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LAWMA to Shut Down Businesses Violating Environmental Laws

By Yemi Olakitan, Rashidat Oladele

The Lagos State Government has warned that it will shut down more businesses and markets violating the state environmental laws.

This followed the sealing of the Oyingbo and Alayabiagba Markets in the Lagos Mainland, said to have committed environmental offences by the Lagos Waste Management Agency (LAWMA), on Monday.

Those that risk shut down according to LAWMA include; Tejuosho Model Market Phase 1, Ladipo Market in Mushin, Anjorin Market, Irewolede Plank Market, Idi-Araba Obele Market, Oni Baba Market, Oba Morufu International Market, formerly known Ijora 7UP Market, Okeafa Plank Market, Ifelodun Fruit Market, Amukoko, among others.

Managing Director of LAWMA, Muyiwa Gbadegesin, in a statement by the Director, Public Affairs, Kadiri Folashade, said the action followed a series of unheeded warnings to markets in Lagos to shun filth and embrace proper environmental hygiene.

Gbadegesin said the Authority’s decision to shut down the markets was arrived at, after noncompliance with the state’s Environmental Protection Laws, which emphasized zero tolerance for environmental offences.

He cautioned that other markets engaging in irresponsible waste disposal and other environmental violations would face similar harsh consequences if they refused to turn a new leaf, adding that the executive members of such markets would also be held accountable.

The LAWMA boss called for support from the markets and its executives, by following stipulated waste management guidelines for a cleaner and healthier environment for all.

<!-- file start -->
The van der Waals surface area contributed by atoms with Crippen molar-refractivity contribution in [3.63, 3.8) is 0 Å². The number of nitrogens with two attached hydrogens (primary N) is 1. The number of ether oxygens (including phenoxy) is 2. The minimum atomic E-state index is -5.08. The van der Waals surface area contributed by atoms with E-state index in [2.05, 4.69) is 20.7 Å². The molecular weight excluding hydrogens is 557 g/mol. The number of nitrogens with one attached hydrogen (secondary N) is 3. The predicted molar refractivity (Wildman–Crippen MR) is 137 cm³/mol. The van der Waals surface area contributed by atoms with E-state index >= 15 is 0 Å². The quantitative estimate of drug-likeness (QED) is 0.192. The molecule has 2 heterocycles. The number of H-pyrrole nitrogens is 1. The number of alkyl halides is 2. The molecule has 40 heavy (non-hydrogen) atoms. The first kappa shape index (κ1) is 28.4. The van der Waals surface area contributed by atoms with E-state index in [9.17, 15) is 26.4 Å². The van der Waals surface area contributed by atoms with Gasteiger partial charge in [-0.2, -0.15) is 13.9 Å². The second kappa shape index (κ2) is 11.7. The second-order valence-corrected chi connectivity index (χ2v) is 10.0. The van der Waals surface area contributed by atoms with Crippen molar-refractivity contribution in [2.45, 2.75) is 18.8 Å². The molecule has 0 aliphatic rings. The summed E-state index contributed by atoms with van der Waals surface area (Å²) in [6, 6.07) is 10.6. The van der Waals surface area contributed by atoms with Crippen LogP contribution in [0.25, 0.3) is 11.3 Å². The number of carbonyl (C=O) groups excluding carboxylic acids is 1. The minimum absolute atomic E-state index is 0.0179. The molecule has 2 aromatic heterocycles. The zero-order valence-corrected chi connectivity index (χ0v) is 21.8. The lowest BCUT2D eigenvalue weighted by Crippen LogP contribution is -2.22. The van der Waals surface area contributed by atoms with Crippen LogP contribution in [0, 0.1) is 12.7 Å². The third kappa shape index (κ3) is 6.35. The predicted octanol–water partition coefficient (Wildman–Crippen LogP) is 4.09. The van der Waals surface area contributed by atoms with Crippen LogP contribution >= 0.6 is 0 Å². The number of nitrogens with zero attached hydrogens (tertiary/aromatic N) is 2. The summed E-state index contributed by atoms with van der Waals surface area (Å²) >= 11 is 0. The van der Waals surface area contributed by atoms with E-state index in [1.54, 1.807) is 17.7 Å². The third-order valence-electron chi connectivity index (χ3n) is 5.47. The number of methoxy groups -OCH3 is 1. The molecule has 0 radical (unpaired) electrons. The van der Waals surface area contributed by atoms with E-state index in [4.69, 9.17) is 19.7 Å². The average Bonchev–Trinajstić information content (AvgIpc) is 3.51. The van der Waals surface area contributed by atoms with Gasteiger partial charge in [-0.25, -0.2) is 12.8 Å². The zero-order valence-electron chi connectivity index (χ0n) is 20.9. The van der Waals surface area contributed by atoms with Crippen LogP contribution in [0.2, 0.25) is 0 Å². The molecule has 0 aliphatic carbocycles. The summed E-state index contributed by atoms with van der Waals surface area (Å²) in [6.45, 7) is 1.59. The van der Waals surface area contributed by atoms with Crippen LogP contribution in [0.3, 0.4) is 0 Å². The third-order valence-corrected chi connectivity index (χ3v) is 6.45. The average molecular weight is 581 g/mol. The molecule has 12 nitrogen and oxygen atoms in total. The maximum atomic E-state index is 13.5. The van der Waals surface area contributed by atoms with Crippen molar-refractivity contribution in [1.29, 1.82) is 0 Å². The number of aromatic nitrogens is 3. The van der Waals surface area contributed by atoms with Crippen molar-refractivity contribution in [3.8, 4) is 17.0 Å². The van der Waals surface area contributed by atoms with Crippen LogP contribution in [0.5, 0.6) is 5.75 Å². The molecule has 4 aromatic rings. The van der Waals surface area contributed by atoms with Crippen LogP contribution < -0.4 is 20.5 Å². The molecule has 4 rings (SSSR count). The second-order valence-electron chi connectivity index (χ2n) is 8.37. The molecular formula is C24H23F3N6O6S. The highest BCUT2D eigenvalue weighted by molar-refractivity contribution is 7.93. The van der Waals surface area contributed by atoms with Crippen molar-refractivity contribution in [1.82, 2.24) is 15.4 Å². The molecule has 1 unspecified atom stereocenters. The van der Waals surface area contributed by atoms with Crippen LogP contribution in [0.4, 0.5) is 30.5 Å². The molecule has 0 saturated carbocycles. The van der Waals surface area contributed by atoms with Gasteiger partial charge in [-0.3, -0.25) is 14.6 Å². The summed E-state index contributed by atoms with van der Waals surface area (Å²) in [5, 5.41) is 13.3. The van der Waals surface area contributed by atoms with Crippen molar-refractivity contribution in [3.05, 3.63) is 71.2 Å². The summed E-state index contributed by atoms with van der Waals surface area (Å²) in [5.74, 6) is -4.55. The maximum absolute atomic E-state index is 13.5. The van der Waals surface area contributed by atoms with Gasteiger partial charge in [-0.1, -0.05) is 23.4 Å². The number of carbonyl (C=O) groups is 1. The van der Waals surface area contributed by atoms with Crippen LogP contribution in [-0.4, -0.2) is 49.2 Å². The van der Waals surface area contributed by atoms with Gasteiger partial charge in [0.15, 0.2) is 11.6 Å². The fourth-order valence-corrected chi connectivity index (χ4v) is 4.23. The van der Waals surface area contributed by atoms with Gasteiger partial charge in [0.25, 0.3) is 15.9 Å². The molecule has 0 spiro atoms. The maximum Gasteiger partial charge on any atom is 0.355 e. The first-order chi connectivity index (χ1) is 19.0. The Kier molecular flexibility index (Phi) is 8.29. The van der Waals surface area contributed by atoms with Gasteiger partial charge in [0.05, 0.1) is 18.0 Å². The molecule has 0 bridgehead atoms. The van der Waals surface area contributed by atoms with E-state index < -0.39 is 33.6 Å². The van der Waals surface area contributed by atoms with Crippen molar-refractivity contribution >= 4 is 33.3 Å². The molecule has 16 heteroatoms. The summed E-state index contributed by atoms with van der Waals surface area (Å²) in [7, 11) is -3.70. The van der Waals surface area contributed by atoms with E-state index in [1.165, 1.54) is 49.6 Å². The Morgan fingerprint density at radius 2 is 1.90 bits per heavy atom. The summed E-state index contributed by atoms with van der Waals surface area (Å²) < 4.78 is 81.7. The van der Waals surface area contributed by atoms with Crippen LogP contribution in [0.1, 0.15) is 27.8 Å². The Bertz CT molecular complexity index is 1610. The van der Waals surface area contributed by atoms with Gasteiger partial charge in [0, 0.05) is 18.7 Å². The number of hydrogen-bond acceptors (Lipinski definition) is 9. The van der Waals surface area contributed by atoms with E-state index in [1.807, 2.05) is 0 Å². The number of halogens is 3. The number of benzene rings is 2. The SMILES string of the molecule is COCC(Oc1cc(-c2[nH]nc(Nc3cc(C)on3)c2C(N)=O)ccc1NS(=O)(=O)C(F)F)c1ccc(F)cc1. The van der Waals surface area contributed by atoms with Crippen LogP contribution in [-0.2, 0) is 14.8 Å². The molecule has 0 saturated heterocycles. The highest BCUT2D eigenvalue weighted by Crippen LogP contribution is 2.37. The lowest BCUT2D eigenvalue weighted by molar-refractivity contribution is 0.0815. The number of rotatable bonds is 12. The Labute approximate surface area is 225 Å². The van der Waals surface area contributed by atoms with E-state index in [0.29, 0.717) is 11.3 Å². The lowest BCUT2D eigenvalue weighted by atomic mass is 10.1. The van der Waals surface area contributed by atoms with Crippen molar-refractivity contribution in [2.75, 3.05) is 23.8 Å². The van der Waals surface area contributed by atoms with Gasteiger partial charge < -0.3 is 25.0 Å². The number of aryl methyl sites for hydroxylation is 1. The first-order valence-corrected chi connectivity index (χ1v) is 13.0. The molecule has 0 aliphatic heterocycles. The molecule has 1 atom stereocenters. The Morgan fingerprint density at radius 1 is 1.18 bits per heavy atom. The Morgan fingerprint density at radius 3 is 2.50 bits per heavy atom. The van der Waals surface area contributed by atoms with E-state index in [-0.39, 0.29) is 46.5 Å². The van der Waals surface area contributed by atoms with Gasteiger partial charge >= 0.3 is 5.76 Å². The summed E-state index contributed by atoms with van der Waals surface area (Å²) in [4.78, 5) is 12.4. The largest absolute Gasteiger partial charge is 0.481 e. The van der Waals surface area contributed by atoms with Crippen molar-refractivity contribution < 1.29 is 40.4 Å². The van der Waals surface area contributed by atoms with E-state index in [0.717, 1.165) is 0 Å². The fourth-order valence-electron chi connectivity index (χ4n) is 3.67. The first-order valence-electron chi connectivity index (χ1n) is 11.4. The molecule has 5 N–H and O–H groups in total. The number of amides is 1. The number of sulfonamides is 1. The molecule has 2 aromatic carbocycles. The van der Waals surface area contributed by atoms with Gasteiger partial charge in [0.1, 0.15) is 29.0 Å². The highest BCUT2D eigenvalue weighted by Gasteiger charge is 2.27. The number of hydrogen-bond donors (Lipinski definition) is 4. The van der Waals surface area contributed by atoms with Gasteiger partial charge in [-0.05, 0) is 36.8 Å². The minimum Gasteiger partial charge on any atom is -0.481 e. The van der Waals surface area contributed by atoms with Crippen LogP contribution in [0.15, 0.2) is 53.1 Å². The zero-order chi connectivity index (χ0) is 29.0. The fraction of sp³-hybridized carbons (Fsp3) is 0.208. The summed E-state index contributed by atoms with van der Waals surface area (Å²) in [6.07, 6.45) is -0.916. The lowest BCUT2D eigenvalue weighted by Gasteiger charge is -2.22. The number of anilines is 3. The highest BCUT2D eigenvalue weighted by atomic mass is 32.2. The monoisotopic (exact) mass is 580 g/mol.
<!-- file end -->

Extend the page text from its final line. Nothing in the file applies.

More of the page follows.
“It is imperative that we hold businesses accountable for their environmental responsibilities. This enforcement action by LAWMA aims to promote a culture of compliance and create a more livable city for all residents. I also want to emphasize that once a market is closed, it would meet all requirements before being reopened for business”, he said.

“LAWMA has continued to work tirelessly to enhance the environment throughout the state, especially in commercial establishments, by implementing a number of measures intended to keep the city clean. However, certain people and markets are actively undermining our efforts by disobeying the rules and laws. Such people, dealers, and marketplaces shall be dealt with by the law as necessary.” he added.

Gbadegesin warned that if other markets didn’t change their ways and continued to engage in reckless trash dumping and other environmental crimes, they would suffer the same harsh repercussions.

He further said that the executive members of such markets would also be held liable.

“We must hold companies accountable for their environmental obligations, he argued. The goal of LAWMA’s enforcement activity is to encourage a compliance culture and make the city more livable for all citizens. Additionally, I want to emphasise that after a market closes, it must adhere to all regulations before reopening.” he said.

In a related event, the head of LAWMA has made suggestions on plans to remove unlawful market buildings that have sprung up all around the city.

These include the Fiki Marina fruit market, the Victoria Island market by the Abraham Adesanya roundabout in Ajah, the Jakande market by the Jakande bus stop, the traders opposite the Oniru Market in Oniru, and the New Road Market by the New Road Bus-stop, all of which, in his opinion, were impeding urban planning efforts and posing safety hazards.

Dr. Gbadegesin reiterated: “Important to the development and planning of cities is the elimination of illicit market structures. It enables correct space allocation and zoning, resulting in a more orderly and visually beautiful cityscape.

He also said that in order to make these initiatives successful, the Authority was looking to work with market associations, local governments, and other relevant stakeholders.

He added that the agency would offer advice and support to markets as they established effective waste management systems that complied with established regulations.

Adding that with residents’ cooperation and the Authority’s concerted efforts, the state would experience a significant improvement in waste management, leading to a cleaner and healthier environment for all, he urged markets in the state to support the Authority’s efforts by adhering to prescribed waste management guidelines.

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